I started this build couple of months ago thinking i'll finish it in a week or two so i continued writing about it in the question & answer section where i had couple of questions, but because is drag on for so long i've decided to move it in the project section.
Couple of weeks ago i bought two small generators they both "run" the smaller one needed an carb cleaning and now runs good, the Bosch uses an Tecumseh HS40 engine which has a blown head gasket, and only runs for couple of seconds and dies, the generator works so is worth repairing it.
My Precision Matthews PM1440GT lathe is arriving via UPS LTL Freight tomorrow 01/25/2018.
I have two basic questions relative to other PM1440GT Lathe owners.
1) Has anyone used the Dorian CXA Quick Change Toolpost , Model # SDN35CXA on the PM1440GT ?
I want to be able to use the larger 3/4" tooling over the 5/8" tooling on the Dorian BXA Quick Change Toolpost.
2) Has anyone used the Hitachi WJ200 VFD on the 3 HP 3phase motor on the PM1440GT ?
If so , is it possible to get the Hitachi WJ200 VFD parameters that were used for the PM1440GT ?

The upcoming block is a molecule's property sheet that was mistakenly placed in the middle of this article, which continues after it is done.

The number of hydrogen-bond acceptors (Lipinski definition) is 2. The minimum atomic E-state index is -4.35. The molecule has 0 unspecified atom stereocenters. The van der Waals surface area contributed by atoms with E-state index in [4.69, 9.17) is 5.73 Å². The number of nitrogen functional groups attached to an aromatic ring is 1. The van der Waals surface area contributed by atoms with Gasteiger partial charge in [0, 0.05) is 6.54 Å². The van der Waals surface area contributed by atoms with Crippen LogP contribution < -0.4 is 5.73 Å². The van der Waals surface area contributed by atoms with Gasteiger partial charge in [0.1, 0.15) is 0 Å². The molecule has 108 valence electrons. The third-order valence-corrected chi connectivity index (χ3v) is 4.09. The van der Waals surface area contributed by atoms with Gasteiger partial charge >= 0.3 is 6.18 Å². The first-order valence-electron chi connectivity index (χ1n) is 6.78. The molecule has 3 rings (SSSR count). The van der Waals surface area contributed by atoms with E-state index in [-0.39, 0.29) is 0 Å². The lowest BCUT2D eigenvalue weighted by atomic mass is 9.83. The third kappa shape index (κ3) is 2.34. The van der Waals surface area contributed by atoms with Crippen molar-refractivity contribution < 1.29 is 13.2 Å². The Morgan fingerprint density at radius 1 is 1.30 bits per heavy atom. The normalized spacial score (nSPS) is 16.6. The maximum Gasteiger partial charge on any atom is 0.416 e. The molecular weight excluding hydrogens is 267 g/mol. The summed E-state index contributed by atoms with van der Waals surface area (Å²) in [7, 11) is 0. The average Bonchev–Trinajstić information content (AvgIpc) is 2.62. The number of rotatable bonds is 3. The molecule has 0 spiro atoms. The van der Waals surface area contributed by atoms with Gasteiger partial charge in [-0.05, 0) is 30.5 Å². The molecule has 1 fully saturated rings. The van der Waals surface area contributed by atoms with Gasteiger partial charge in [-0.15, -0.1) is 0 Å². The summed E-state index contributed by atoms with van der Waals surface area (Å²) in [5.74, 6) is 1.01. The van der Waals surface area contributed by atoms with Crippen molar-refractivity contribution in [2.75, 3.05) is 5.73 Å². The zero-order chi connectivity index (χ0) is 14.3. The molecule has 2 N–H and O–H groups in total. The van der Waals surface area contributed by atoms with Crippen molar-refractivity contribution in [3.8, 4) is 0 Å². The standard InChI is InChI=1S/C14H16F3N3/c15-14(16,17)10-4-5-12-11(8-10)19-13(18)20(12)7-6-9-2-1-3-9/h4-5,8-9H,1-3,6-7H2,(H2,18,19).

Appreciate any feedback and will post photos soon ...
My steady rest spider turned into a bigger project because the roller shafts do not retract to utilize the diameter of the steady rest.
I made new shafts from O1 tool steel with bronze tips.
The spider is made from a 2.5” diameter scrap of some grade of steel, it machined nicely. I will thread for the 8 spider screws m10x1.5.
First time using my rotary table, I supported the work directly under the bottom of the spider body because of the lack of rigidity of the rotary table mounting. I need to build a right angle mounting plate and look into rotary table tail stocks.
Perhaps you've seen this from other photos... It's a KO-Lee cutter grinder. It's a good platform and the table and all mechanisms are in excellent condition. I don't think this machine was used much in it's lifetime as there are very few signs of wear (hardly any at all really).
The motor is the weak link. The bearings are going bad and vibration can be felt in the short shaft. The long shaft is OK. The seller told me about this when I got it. I'm guessing someone bumped a wheel really hard and damaged the bearing on that side.
Anyhow, I once had a B&S #2 surface grinder but, sold it a few years ago. It needed too much work. It took up too much space, and I rarely worked on parts more than a few inches in size. Also, the things I make do not need sub-ten-thou tolerances. I've used the KO a couple times to do some grinding on small parts within a half-thou and it works out fine. My plan when I sold the B&S was to modify the KO-Lee to handle the simple grinding tasks...